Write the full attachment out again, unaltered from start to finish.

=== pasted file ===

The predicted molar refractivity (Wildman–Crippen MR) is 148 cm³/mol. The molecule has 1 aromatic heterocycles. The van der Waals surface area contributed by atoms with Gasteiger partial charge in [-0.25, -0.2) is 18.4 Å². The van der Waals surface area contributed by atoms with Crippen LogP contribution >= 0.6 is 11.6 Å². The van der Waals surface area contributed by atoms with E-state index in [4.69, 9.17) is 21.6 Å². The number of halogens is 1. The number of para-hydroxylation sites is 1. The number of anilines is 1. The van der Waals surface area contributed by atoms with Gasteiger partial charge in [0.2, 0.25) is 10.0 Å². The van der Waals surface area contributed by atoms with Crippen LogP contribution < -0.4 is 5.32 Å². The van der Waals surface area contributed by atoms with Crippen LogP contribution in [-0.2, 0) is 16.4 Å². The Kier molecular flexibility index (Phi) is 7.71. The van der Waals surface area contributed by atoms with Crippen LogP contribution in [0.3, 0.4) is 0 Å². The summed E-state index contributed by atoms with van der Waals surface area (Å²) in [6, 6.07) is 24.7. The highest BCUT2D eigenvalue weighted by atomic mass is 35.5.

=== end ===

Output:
The predicted molar refractivity (Wildman–Crippen MR) is 148 cm³/mol. The molecule has 1 aromatic heterocycles. The van der Waals surface area contributed by atoms with Gasteiger partial charge in [-0.25, -0.2) is 18.4 Å². The van der Waals surface area contributed by atoms with Crippen LogP contribution >= 0.6 is 11.6 Å². The van der Waals surface area contributed by atoms with E-state index in [4.69, 9.17) is 21.6 Å². The number of halogens is 1. The number of para-hydroxylation sites is 1. The number of anilines is 1. The van der Waals surface area contributed by atoms with Gasteiger partial charge in [0.2, 0.25) is 10.0 Å². The van der Waals surface area contributed by atoms with Crippen LogP contribution < -0.4 is 5.32 Å². The van der Waals surface area contributed by atoms with Crippen LogP contribution in [-0.2, 0) is 16.4 Å². The Kier molecular flexibility index (Phi) is 7.71. The van der Waals surface area contributed by atoms with Crippen LogP contribution in [0.3, 0.4) is 0 Å². The summed E-state index contributed by atoms with van der Waals surface area (Å²) in [6, 6.07) is 24.7. The highest BCUT2D eigenvalue weighted by atomic mass is 35.5.